Obstacles to Bodhicitta

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Re: Obstacles to Bodhicitta

Postby Will » Sat Dec 14, 2013 4:17 pm

Konchog1 wrote:I've been working on Bodhicitta for a while but it seems like I keep hitting a wall.

I have the same problem with Emptiness, but over time and repeated meditations I keep pushing the wall back.

With Bodhicitta the wall doesn't move at all. I follow the Lam Rim method (love->compassion->personal responsibility etc.) and I can generate some. But my ability doesn't improve and the Bodhicitta doesn't get stronger.

Any advice?


Work on deepening your bodhicitta vow or intent, put it in your most meaningful words and regularly ponder on and say it aloud.

Try one or both of the last two texts that are focused on bodhicitta exclusively: http://www.kalavinka.org/
Only consider helping others and forget yourself. Master Hsuan Hua
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Re: Obstacles to Bodhicitta

Postby duckfiasco » Sat Dec 14, 2013 10:50 pm

Regarding compassion specifically, I find that if I try to directly generate it "May all beings be free from suffering", it can feel a little theoretical and forced.
If I instead visualize the suffering of specific beings I know then generalize that "So many who suffer just like my lonely friend..." it's less abstract and easier to come by on days where I feel really crabby or disinterested.
Namu Amida Butsu
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Re: Obstacles to Bodhicitta

Postby Konchog1 » Sun Dec 15, 2013 3:47 am

Will wrote:
Konchog1 wrote:I've been working on Bodhicitta for a while but it seems like I keep hitting a wall.

I have the same problem with Emptiness, but over time and repeated meditations I keep pushing the wall back.

With Bodhicitta the wall doesn't move at all. I follow the Lam Rim method (love->compassion->personal responsibility etc.) and I can generate some. But my ability doesn't improve and the Bodhicitta doesn't get stronger.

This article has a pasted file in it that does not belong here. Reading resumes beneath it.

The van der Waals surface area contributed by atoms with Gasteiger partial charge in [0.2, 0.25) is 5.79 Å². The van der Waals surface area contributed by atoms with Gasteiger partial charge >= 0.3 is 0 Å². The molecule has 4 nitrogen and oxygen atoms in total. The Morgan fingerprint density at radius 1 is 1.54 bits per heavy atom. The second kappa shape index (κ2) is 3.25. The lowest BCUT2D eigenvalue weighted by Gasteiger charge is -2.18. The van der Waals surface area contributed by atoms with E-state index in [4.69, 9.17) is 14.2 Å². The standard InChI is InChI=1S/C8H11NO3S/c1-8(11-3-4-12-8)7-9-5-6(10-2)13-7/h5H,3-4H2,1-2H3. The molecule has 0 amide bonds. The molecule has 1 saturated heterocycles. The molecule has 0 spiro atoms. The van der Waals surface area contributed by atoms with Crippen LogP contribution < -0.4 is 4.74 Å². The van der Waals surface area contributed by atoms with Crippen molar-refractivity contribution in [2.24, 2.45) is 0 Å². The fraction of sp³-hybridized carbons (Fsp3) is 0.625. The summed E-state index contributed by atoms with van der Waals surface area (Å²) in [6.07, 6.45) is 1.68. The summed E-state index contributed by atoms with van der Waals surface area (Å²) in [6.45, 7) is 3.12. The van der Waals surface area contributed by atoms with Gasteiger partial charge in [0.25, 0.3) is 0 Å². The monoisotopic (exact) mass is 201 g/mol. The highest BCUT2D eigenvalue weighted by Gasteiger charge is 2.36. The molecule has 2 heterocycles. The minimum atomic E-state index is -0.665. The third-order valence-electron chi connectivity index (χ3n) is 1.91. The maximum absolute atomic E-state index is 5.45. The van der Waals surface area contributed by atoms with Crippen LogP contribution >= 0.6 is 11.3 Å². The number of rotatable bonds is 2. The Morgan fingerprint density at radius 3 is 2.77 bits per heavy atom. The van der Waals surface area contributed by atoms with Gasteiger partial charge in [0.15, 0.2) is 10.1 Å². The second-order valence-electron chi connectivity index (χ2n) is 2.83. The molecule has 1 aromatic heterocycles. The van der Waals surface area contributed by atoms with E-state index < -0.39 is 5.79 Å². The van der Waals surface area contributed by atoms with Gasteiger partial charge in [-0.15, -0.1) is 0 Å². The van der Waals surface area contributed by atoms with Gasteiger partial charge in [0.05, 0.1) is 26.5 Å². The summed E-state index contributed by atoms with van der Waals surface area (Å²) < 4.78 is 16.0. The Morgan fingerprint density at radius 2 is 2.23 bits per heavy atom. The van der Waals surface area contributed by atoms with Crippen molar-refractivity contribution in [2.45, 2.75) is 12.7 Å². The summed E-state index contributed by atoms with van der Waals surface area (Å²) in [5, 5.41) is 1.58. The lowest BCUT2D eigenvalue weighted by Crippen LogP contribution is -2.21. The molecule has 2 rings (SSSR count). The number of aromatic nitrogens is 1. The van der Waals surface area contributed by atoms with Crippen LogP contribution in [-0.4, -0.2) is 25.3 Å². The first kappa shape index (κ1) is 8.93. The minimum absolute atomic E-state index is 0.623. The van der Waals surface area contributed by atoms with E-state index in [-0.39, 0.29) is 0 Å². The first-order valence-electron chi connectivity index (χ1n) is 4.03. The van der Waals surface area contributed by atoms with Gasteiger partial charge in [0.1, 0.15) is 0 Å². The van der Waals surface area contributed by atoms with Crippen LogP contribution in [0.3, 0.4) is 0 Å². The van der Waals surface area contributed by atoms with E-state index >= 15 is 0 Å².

Any advice?


Work on deepening your bodhicitta vow or intent, put it in your most meaningful words and regularly ponder on and say it aloud.

Try one or both of the last two texts that are focused on bodhicitta exclusively: http://www.kalavinka.org/
Ah thank you! I really liked the Bodhisambhara, I'll check these out too.

duckfiasco wrote:Regarding compassion specifically, I find that if I try to directly generate it "May all beings be free from suffering", it can feel a little theoretical and forced.
If I instead visualize the suffering of specific beings I know then generalize that "So many who suffer just like my lonely friend..." it's less abstract and easier to come by on days where I feel really crabby or disinterested.
I can't believe I didn't think of this before. One more obstruction gone I guess. Thank you.
Equanimity is the ground. Love is the moisture. Compassion is the seed. Bodhicitta is the result.

-Paraphrase of Khensur Rinpoche Lobsang Tsephel citing the Guhyasamaja Tantra

"All memories and thoughts are the union of emptiness and knowing, the Mind.
Without attachment, self-liberating, like a snake in a knot.
Through the qualities of meditating in that way,
Mental obscurations are purified and the dharmakaya is attained."

-Ra Lotsawa, All-pervading Melodious Drumbeats
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Re: Obstacles to Bodhicitta

Postby Will » Sun Dec 15, 2013 4:15 am

Here is a reminder from the Upasaka Precepts Sutra (Rulu's translation) concerning the pitiable state of beings and thus their need for bodhisattva guidance.

Invoking Compassion

“World-Honored One, how does one invoke compassion?”
“Good man, a wise man sees deeply that sentient beings are sinking in the ocean of suffering, the immense ocean of repeated birth and death. He invokes compassion because he wishes to rescue them; or because he sees that sentient beings lack [the Eighteen Exclusive Dharmas]—the Ten Powers, the Four Fearlessnesses, the Great Compassion, and the Threefold Mindfulness of Equality—and he wishes to enable them to have these abilities.
“[He invokes compassion] because he regards as his kin sentient beings bearing grudges and malice; because he sees that sentient beings have lost the right path and guidance; because he sees that sentient beings, trapped in the mud of the five desires, abandon self-restraint; because he sees that sentient beings are unable to break the bondage of their spouses and assets; because he sees that sentient beings are proud of their bodies and lives; or because he regards sentient beings as his kin, though they are bewitched by evil friends, such as the six non-Buddhist masters.